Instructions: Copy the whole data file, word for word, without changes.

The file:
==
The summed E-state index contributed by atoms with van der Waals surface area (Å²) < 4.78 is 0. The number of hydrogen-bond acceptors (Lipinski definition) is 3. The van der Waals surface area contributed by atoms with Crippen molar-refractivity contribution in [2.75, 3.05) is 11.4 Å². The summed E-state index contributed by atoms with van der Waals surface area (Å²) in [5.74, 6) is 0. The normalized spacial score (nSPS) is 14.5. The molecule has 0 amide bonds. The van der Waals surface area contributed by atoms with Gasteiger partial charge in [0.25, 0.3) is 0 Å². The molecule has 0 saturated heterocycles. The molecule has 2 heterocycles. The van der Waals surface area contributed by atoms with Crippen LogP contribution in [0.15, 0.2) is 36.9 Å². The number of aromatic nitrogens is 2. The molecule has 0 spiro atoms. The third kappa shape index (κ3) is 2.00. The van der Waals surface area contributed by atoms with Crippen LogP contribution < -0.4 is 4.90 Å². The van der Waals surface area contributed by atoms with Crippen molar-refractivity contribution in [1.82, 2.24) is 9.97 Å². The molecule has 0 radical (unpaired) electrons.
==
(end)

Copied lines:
The summed E-state index contributed by atoms with van der Waals surface area (Å²) < 4.78 is 0. The number of hydrogen-bond acceptors (Lipinski definition) is 3. The van der Waals surface area contributed by atoms with Crippen molar-refractivity contribution in [2.75, 3.05) is 11.4 Å². The summed E-state index contributed by atoms with van der Waals surface area (Å²) in [5.74, 6) is 0. The normalized spacial score (nSPS) is 14.5. The molecule has 0 amide bonds. The van der Waals surface area contributed by atoms with Gasteiger partial charge in [0.25, 0.3) is 0 Å². The molecule has 0 saturated heterocycles. The molecule has 2 heterocycles. The van der Waals surface area contributed by atoms with Crippen LogP contribution in [0.15, 0.2) is 36.9 Å². The number of aromatic nitrogens is 2. The molecule has 0 spiro atoms. The third kappa shape index (κ3) is 2.00. The van der Waals surface area contributed by atoms with Crippen LogP contribution < -0.4 is 4.90 Å². The van der Waals surface area contributed by atoms with Crippen molar-refractivity contribution in [1.82, 2.24) is 9.97 Å². The molecule has 0 radical (unpaired) electrons.